Just like his parents, Sami-Kamal Mujuzi Bashir was looking forward to his first academic report on April 28. He was, however, fatally wounded on April 25 when a sliding gate at his home in Nakuule Zone in Nansana Municipality fell on him.
Sami was just three years and four months old. His birth on December 18, 2019, was an emergency C-section at Mengo Hospital. Aisha-Ahmed Nalule, the communications lead of diaspora affairs in the Office of the President, had long-braced herself for a C-section after she was told a natural childbirth was off the table.
The over activity of Ms Nalule’s thyroid gland resulted in a rapid heartbeat and an increased rate of metabolism that put her life and that of the unborn baby at risk during a vaginal delivery.
Upon birth, Mr Basir Mujuzi Sebuuma, a businessman, named the bundle of joy Sami-Kamal. The Islamic names translate to ‘transcendent’ and ‘perfection’, respectively.
His grieving parents say unlike most babies who mutter their first words anywhere between 12 and 18 months, Sami achieved the milestone at seven months. His first teeth popped out at three months. Aged two, he was able to say his name, his parents’, his clan and totem.
Sami always knew when his mother was not in a good place. After initially being unsettled by the arrival of his brother (Arshad-Isran), 16 months after his birth, Sami quickly took on the role of a big brother.
Anyone who knew Sami appreciated his early understanding of Allah. He would effortlessly recite at least four chapters from the Quran off head.
Mr Monday Silas, a close neighbour of the deceased’s family, says Sami always greeted everyone with the famous “As-salamu alaykum” (peace be upon you) greeting in Arabic.
Although Sami attended a Christian school, Ms Lillian Mulindwa Bulega—his headteacher—says he was well conversant that Friday was his prayer day.
“Being in baby class, I did not expect Sami to know days of the week but there was this time he asked me why I do not pray on such a day. He had realised it was a Friday,” she recalls.
Always up by 5:30am, Ms Nalule says the first thing her son used to do was pray. It would also be the last thing he would do before going to bed.
In January, Sami’s parents decided to enrol their first child at Sammaline Day Care and Infant School, Nansana.
Ms Halima Namyalo, a teacher at the school, remembers Sami “cried a lot when they dropped him off.”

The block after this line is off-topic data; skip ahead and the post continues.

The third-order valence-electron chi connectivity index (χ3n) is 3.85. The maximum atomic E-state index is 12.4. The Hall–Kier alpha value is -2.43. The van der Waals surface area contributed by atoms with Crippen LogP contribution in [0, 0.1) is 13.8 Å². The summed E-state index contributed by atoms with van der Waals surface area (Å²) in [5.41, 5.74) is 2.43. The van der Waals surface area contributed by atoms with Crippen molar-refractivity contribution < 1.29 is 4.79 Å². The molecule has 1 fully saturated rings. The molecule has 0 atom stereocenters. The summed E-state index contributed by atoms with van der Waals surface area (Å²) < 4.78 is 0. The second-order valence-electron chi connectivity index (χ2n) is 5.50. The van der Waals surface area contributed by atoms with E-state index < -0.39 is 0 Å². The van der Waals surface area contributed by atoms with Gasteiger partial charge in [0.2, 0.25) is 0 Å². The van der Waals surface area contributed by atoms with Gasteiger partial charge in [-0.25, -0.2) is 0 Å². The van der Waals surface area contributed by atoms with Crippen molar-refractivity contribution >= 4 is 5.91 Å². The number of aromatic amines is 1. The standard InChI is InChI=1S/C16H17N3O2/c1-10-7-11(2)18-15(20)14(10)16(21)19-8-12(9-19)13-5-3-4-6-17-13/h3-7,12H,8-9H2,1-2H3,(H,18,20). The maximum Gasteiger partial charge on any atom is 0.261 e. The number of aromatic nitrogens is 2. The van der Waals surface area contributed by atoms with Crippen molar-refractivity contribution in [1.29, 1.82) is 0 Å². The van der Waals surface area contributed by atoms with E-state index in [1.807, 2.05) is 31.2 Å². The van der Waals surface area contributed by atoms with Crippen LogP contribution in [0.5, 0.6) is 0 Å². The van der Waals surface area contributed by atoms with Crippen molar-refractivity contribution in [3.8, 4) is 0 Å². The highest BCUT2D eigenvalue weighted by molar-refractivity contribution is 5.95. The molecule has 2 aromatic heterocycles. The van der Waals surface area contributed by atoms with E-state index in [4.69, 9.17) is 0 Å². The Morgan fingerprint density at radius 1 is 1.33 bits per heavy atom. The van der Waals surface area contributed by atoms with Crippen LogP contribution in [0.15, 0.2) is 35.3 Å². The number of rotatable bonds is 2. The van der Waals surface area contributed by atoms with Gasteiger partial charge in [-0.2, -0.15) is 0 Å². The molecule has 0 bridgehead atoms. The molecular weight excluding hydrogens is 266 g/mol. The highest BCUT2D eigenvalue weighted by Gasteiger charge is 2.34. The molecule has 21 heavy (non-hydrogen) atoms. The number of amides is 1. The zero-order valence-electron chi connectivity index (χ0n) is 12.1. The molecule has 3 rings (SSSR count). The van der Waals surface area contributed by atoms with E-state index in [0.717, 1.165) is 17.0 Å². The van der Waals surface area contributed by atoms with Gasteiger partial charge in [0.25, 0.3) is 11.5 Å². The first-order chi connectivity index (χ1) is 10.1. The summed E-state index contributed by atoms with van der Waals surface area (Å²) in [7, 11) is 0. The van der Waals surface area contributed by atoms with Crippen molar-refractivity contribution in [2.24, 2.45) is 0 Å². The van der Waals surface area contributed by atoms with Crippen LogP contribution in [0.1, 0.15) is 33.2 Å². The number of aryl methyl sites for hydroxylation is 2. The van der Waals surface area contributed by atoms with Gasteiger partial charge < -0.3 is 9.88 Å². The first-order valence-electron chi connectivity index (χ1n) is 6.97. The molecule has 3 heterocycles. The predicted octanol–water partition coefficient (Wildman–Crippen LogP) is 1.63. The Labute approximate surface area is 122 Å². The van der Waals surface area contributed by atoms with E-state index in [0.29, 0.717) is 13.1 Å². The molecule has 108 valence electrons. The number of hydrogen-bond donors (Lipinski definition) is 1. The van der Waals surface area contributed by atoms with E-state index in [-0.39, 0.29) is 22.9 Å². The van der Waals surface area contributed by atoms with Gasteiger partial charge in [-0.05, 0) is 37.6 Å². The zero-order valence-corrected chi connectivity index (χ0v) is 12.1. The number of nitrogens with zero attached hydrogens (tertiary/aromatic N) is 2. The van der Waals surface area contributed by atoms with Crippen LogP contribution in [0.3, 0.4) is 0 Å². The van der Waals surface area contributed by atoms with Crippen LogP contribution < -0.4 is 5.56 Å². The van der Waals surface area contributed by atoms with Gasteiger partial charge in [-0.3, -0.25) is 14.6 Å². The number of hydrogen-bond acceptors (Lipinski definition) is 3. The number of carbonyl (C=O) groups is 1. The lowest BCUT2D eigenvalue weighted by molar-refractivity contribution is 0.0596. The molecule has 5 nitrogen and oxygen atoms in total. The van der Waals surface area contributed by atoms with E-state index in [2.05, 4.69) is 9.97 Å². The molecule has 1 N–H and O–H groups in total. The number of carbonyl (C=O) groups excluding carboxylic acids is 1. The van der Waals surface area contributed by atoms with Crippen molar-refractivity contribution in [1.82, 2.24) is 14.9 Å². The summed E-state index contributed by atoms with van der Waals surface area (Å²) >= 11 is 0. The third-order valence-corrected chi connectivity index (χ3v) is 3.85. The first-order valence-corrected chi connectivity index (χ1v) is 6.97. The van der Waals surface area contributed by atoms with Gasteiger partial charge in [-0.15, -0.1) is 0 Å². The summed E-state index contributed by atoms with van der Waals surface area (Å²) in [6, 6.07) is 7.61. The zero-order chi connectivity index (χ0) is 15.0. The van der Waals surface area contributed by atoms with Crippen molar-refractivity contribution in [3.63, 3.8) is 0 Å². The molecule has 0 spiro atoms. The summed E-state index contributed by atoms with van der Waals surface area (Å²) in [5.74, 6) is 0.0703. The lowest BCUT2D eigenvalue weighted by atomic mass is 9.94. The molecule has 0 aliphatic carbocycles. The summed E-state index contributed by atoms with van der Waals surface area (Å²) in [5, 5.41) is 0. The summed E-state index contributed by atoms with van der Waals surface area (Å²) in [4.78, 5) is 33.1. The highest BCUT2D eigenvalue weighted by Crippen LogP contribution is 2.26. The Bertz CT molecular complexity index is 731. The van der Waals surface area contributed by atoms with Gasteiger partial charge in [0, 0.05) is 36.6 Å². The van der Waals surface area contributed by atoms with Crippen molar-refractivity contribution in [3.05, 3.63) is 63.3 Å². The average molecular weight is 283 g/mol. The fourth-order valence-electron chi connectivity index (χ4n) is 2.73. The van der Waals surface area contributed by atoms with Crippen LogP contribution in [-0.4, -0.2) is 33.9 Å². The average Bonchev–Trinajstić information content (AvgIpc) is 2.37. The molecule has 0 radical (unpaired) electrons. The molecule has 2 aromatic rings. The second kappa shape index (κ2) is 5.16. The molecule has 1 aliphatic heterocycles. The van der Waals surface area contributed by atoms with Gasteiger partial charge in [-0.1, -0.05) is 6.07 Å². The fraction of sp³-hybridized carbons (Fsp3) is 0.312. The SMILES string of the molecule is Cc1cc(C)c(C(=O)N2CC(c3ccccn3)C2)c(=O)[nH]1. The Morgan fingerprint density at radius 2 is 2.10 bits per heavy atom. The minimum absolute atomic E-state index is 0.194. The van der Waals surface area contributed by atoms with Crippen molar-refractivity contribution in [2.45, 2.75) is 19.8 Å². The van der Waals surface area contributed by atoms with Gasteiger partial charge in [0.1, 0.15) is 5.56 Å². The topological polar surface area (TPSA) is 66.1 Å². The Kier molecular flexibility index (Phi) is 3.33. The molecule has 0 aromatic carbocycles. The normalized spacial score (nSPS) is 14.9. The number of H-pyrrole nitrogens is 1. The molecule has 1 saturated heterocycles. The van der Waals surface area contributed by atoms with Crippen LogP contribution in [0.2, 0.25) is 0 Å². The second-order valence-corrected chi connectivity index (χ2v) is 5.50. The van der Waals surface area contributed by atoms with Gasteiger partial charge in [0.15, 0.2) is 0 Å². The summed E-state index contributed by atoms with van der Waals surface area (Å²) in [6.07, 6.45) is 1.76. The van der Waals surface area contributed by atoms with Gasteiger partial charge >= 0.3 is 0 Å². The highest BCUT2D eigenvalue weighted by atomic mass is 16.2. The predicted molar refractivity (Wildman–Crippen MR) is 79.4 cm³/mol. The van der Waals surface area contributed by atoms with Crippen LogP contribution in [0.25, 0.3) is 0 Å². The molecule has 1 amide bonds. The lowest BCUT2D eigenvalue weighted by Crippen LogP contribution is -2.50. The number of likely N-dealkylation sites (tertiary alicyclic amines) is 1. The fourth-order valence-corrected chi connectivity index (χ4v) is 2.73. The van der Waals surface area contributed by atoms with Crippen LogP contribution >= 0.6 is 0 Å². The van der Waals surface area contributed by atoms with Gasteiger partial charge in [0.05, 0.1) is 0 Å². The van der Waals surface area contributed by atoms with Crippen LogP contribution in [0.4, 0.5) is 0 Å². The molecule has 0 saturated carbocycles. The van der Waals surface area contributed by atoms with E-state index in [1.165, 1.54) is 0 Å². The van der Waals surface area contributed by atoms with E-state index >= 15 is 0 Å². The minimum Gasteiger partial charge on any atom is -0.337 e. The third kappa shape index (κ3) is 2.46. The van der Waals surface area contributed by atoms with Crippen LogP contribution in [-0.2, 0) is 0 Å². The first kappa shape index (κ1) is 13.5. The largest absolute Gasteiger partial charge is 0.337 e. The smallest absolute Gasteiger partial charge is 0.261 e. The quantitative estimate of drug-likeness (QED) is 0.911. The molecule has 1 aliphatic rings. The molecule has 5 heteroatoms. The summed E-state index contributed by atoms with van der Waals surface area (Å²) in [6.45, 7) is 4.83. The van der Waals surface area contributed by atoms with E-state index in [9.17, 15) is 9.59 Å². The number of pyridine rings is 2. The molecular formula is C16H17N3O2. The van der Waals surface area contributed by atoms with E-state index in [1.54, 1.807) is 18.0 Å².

She adds: “I had to drag him from the gate to class. He would later cope up and in the subsequent days, they only dropped him at the school gate and he would take himself to class.”
At school, he loved to study. Although he was friendly to everyone, he was very selective with his close friends.
“His selectiveness towards close friends and other school staff was served in equal measure,” Ms Mulindwa Bulega, the headteacher, notes.
Ms Namyalo says Sami never picked fights not least because “he understood the power of the word ‘sorry’.”
It didn’t take long for Sami to prove himself as a fast learner. Ms Namyalo tells this publication that the report he never took home captured glowing results.
On the fateful day, Sami was in a jovial mood with his father. Mr Mujuzi had just returned home from a work trip. At around 10:30am, Mr Mujuzi decided to drive away for some errands, leaving Sami and his brother playing in the compound.
One of their maids, who had opened the gate, was closing it when Sami moved to peep at his dad as he drove off. The gate dropped, hitting Sami. Mr Mujuzi, who had pulled over the car to converse with a neighbour, was informed about the tragic incident minutes later.
Leaving the car where it was, he returned home and found his son with blood profusely pouring out of his nose and mouth. Sami was taken to a nearby medical facility on a boda boda. Mr Mujuzi was advised to transfer his stricken son to Mulago Hospital. He offered to drive the medical facility’s ambulance himself. Sami was, however, pronounced dead on arrival in Mulago. Ms Nalule told this publication that the hospital’s casualty ward leaves a lot to be desired.
Sami had previously battled a fever that deterred him from writing his final exam. He later did it on April 24. His teachers had no idea that they were seeing him alive for the last time. The little boy who beat birth difficulties and childhood diseases would die at the hand of a sliding gate a day later.
“Deep inside me, I am strengthened. I know Sami’s soul is alive and with God,” Ms Nalule said, adding: “We only stored his body in the ground. He will intercede for us in Heaven.”
Sami was buried at 5pm on Tuesday at Nkoowe Muslim Cemetery off Hoima Road. He is survived by his parents, brother Arshad-Isran Mujuzi and other relatives.